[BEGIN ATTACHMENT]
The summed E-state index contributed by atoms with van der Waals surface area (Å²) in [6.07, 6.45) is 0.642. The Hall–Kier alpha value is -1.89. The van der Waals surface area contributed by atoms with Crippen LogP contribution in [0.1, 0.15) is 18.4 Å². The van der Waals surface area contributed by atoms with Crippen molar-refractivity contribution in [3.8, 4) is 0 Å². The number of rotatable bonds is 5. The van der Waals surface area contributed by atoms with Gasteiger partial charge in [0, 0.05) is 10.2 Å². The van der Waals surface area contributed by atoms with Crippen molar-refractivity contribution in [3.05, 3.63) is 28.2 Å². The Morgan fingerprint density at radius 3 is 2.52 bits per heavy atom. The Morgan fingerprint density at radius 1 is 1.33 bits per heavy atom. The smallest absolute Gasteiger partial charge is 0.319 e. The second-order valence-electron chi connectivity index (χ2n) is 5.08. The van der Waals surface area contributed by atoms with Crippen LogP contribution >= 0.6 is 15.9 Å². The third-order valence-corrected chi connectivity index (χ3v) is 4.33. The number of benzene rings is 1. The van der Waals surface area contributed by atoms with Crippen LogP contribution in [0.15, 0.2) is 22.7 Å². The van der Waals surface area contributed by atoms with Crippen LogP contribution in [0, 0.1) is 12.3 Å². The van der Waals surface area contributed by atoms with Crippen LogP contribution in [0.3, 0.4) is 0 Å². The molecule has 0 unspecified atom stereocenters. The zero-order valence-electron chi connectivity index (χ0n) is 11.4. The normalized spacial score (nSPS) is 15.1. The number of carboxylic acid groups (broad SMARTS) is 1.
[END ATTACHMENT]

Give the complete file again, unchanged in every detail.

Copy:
The summed E-state index contributed by atoms with van der Waals surface area (Å²) in [6.07, 6.45) is 0.642. The Hall–Kier alpha value is -1.89. The van der Waals surface area contributed by atoms with Crippen LogP contribution in [0.1, 0.15) is 18.4 Å². The van der Waals surface area contributed by atoms with Crippen molar-refractivity contribution in [3.8, 4) is 0 Å². The number of rotatable bonds is 5. The van der Waals surface area contributed by atoms with Gasteiger partial charge in [0, 0.05) is 10.2 Å². The van der Waals surface area contributed by atoms with Crippen molar-refractivity contribution in [3.05, 3.63) is 28.2 Å². The Morgan fingerprint density at radius 3 is 2.52 bits per heavy atom. The Morgan fingerprint density at radius 1 is 1.33 bits per heavy atom. The smallest absolute Gasteiger partial charge is 0.319 e. The second-order valence-electron chi connectivity index (χ2n) is 5.08. The van der Waals surface area contributed by atoms with Crippen LogP contribution >= 0.6 is 15.9 Å². The third-order valence-corrected chi connectivity index (χ3v) is 4.33. The number of benzene rings is 1. The van der Waals surface area contributed by atoms with Crippen LogP contribution in [0.15, 0.2) is 22.7 Å². The van der Waals surface area contributed by atoms with Crippen LogP contribution in [0, 0.1) is 12.3 Å². The van der Waals surface area contributed by atoms with Crippen LogP contribution in [0.3, 0.4) is 0 Å². The molecule has 0 unspecified atom stereocenters. The zero-order valence-electron chi connectivity index (χ0n) is 11.4. The normalized spacial score (nSPS) is 15.1. The number of carboxylic acid groups (broad SMARTS) is 1.